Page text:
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Environmental modification of gillraker number in coregonine fishes

January 1, 1998

Gillraker number, one of the most important taxonomic characters in the Coregoninae, has been considered genetically determined and not environmentally modifiable. However, laboratory-reared progeny of Coregonus alpenae, C. artedi, C. clupeaformis, C. hoyi, C. kiyi, C. zenithicus, and Prosopium cylindraceum generally had fewer gillrakers than the wild parents from which eggs were taken for hatching and rearing. Of 19 experimental groups hatched and reared between 1957 and 1996, only progeny from C. alpenae, C. zenithicus, and one group of C. clupeaformis had gillraker counts similar to their parents. All other groups had three to six gillrakers less than their wild parents. Most species were hatched and reared under similar conditions including similar temperatures, except for three groups of C. hoyi and several groups of C. clupeaformis and C. artedi. Incubation of C. hoyi eggs at 2°, 4°, and 8° C produced fish with five to six fewer gillrakers on average than their wild parental source in Lake Michigan. Warmer rearing temperatures produced higher gillraker counts in C. clupeaformis, and perhaps the discrepancies observed between wild and laboratory-reared fish in these experiments resulted from colder rearing temperatures in the laboratory than those experienced by wild fish.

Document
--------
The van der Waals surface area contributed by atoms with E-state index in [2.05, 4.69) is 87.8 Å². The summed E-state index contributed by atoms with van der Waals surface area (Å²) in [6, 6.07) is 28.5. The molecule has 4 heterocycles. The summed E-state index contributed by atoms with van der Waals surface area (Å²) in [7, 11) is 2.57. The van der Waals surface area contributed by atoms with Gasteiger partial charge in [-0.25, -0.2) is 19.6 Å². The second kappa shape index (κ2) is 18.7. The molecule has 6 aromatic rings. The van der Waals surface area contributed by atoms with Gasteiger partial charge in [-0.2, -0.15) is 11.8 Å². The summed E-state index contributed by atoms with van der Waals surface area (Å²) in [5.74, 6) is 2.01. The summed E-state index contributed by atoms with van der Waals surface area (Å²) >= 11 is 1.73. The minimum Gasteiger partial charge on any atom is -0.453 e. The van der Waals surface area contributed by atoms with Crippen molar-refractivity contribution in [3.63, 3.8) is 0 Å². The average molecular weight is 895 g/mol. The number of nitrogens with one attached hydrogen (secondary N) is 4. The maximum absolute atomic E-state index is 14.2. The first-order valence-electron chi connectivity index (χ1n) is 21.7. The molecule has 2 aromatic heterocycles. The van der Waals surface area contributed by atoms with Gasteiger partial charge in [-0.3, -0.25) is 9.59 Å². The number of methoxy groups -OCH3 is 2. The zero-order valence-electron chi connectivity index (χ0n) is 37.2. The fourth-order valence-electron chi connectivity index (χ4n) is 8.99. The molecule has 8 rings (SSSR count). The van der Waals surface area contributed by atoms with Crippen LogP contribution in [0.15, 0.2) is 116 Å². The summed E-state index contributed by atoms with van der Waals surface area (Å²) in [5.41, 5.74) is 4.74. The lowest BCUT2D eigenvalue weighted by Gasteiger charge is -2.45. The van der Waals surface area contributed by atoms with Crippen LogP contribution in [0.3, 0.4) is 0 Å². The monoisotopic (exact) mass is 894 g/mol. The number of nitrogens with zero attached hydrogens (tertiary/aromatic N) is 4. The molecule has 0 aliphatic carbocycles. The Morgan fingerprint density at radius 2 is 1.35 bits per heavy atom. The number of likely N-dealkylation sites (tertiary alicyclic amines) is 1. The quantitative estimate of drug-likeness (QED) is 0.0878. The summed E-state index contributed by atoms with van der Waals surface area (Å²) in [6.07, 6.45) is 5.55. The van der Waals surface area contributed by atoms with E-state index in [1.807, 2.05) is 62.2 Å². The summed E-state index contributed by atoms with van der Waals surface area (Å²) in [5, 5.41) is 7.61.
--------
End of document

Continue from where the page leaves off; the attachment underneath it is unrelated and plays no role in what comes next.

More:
Publication Year 1998
Title Environmental modification of gillraker number in coregonine fishes
Authors Thomas N. Todd
Publication Type Book Chapter
Publication Subtype Book Chapter
Index ID 70006510
Record Source USGS Publications Warehouse
USGS Organization Great Lakes Science Center